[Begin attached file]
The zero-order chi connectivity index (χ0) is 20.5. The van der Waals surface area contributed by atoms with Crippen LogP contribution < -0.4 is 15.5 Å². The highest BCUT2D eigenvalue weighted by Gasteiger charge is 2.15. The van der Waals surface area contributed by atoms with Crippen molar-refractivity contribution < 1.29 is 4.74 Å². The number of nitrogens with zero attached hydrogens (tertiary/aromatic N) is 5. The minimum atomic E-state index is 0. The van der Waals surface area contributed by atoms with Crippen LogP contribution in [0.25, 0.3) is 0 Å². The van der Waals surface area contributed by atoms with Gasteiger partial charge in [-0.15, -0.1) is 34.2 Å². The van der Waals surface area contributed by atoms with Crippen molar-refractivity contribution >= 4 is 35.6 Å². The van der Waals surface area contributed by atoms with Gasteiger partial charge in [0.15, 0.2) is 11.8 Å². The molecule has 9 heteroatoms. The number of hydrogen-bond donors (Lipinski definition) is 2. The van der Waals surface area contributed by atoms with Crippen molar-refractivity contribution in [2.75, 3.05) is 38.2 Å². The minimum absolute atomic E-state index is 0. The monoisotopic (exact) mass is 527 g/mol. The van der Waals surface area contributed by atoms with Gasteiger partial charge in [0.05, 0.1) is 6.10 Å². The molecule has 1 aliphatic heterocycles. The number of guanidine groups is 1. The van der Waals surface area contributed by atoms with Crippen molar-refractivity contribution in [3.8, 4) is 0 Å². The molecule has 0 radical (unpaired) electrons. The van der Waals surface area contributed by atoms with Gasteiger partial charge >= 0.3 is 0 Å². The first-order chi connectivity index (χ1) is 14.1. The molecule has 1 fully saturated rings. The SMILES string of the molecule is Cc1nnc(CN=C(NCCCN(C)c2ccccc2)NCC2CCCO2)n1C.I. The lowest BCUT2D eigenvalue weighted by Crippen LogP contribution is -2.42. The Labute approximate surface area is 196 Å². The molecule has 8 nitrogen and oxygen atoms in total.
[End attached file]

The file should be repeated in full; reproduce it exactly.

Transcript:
The zero-order chi connectivity index (χ0) is 20.5. The van der Waals surface area contributed by atoms with Crippen LogP contribution < -0.4 is 15.5 Å². The highest BCUT2D eigenvalue weighted by Gasteiger charge is 2.15. The van der Waals surface area contributed by atoms with Crippen molar-refractivity contribution < 1.29 is 4.74 Å². The number of nitrogens with zero attached hydrogens (tertiary/aromatic N) is 5. The minimum atomic E-state index is 0. The van der Waals surface area contributed by atoms with Crippen LogP contribution in [0.25, 0.3) is 0 Å². The van der Waals surface area contributed by atoms with Gasteiger partial charge in [-0.15, -0.1) is 34.2 Å². The van der Waals surface area contributed by atoms with Crippen molar-refractivity contribution >= 4 is 35.6 Å². The van der Waals surface area contributed by atoms with Gasteiger partial charge in [0.15, 0.2) is 11.8 Å². The molecule has 9 heteroatoms. The number of hydrogen-bond donors (Lipinski definition) is 2. The van der Waals surface area contributed by atoms with Crippen molar-refractivity contribution in [2.75, 3.05) is 38.2 Å². The minimum absolute atomic E-state index is 0. The monoisotopic (exact) mass is 527 g/mol. The van der Waals surface area contributed by atoms with Gasteiger partial charge in [0.05, 0.1) is 6.10 Å². The molecule has 1 aliphatic heterocycles. The number of guanidine groups is 1. The van der Waals surface area contributed by atoms with Crippen molar-refractivity contribution in [3.8, 4) is 0 Å². The molecule has 0 radical (unpaired) electrons. The van der Waals surface area contributed by atoms with Gasteiger partial charge >= 0.3 is 0 Å². The first-order chi connectivity index (χ1) is 14.1. The molecule has 1 fully saturated rings. The SMILES string of the molecule is Cc1nnc(CN=C(NCCCN(C)c2ccccc2)NCC2CCCO2)n1C.I. The lowest BCUT2D eigenvalue weighted by Crippen LogP contribution is -2.42. The Labute approximate surface area is 196 Å². The molecule has 8 nitrogen and oxygen atoms in total.